Movie Review: THE GIRL WITH ALL THE GIFTS – a zombie movie that succeeds in being different, and a stunning debut performance by young actor Sennia Nanua

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I took a pass on watching this a few weeks ago when the word “zombie” jumped out in the materials, because I’m mostly sick of the zombie sub-genre of horror.  Not that there can’t be good movies about zombies, but c’mon – enough already.  Having said that, I remain a faithful watcher of The Walking Dead, and I recently watched the South Korean zombie movie Train To Busan and found it to be okay.  I won’t regurgitate my feelings about zombie media here – if you’re curious, my Train To Busan review contains them.  So yeah, The Girl With All The Gifts just kind of faded away, subsumed into the background noise of zombie movies that annoy the hell out of me.  But then, it was recommended to me by a friend whose opinions I trust.  Suddenly it was back on the list!

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Movie Review: FANTASTIC BEASTS AND WHERE TO FIND THEM – uneven, underwritten movie that will mostly be only appreciated by hardcore Potter fans

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Wow, I had so many issues with Fantastic Beasts And Where To Find Them that it’s hard to pick a starting point, really.  I’ll preface the following with this disclaimer, though:  I am not, and never have been, a fan of Harry Potter.  Sure, I’ve seen all the movies, but despite trying to listen to Stephen Fry reading the first in the series, my exposure to the books has been nil.  The movies were largely a hit and miss affair for me, ranging from pretty good (& The Prisoner of Azkaban) to mediocre (& The Chamber of Secrets).  I’m certainly not a Harry Potter hater – the books came along at a time when childhood reading habits were plummeting, and Rowling was instrumental in the early development of the YA sector.  So while I will never be a fan of the Potter phenomenon, I have a healthy respect for it.  In saying that, my lack of any intricate knowledge of the Potterverse didn’t contribute to what I felt were shortcomings here.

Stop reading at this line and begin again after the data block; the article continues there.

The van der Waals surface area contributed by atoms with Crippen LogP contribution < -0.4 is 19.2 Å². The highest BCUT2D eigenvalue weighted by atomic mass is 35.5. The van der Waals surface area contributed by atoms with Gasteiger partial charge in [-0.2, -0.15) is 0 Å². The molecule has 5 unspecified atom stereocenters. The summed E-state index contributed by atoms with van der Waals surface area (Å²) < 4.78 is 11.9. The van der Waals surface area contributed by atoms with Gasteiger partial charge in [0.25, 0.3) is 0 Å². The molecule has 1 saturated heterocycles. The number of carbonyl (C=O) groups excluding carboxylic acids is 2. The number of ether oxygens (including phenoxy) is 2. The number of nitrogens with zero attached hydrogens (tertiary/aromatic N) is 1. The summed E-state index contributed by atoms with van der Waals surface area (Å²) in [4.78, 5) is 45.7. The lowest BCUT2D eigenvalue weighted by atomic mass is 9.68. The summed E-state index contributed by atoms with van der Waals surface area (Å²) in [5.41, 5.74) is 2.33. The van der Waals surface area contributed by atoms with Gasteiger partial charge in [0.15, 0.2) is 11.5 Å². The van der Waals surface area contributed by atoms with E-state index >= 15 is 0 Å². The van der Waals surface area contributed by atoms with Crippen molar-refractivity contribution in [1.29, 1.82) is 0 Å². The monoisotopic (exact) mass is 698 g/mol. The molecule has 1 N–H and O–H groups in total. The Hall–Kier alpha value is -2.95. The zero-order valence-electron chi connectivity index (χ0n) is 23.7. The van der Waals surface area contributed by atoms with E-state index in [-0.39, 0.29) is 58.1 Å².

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Movie Review: OPERATION AVALANCHE – 60s-set conspiracy thriller, heavy on period detail, but light on drama

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If I’d never had Operation Avalanche recommended to me by an old friend, chances are I might never have watched it.  I’d seen some promotional materials for it, even read the synopsis early last year before it was released by Lionsgate, but a found-footage conspiracy drama about the faking of the first moon landing just didn’t grab me.  Well, cut to January 16, 2017, and I’ve just watched it.  There are a few things to like, but it does fall short of being a worthwhile 80 minutes.

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Movie Review: EVEREST – an eye opening look at 1996’s tragic descent from the summit

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Everest, directed by Icelandic director Baltasar Kormákur (Contraband, 2 Guns), and written by William Nicholson (Unbroken) and Simon Beaufoy (The Hunger Games: Catching Fire) tells the true story of the ill-fated 1996 attempt to ascend Mount Everest that saw multiple commercial guided tours fall victim to a blizzard during the descent.  The movie is based on the book Left For Dead: My Journey Home From Everest by Beck Weathers, a Texan climber who survived the ordeal, but in doing so lost half an arm, all the fingers on the other hand, and the tip of his nose to extreme frostbite.  Weathers is played by Josh Brolin here, part of an ensemble cast that also includes Jason Clarke (Terminator: Genisys), who plays Rob Hall and Jake Gyllenhaal (Nocturnal Animals), who plays Scott Fischer.

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Movie Review: NOCTURNAL ANIMALS – an absorbing, frustrating dark drama with a terrific Michael Shannon performance at its core.

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The new year is only two weeks old, but Nocturnal Animals is likely going to make my top 5 movies of 2017.  I saw this a couple of days ago on my birthday, a few weeks after being disappointed that it had already left the major theater chains here in Minnesota around Christmas, and I left the movie impressed.  It’s hard to ignore a movie with a cast boasting Jake Gyllenhaal (Enemy), Amy Adams (Arrival), and Michael Shannon (Midnight Special), and even though I still haven’t seen Tom Ford’s first movie, A Single Man,  I remembered the good buzz around it.  On the strength of this sophomore effort, I’ll move it up the queue.

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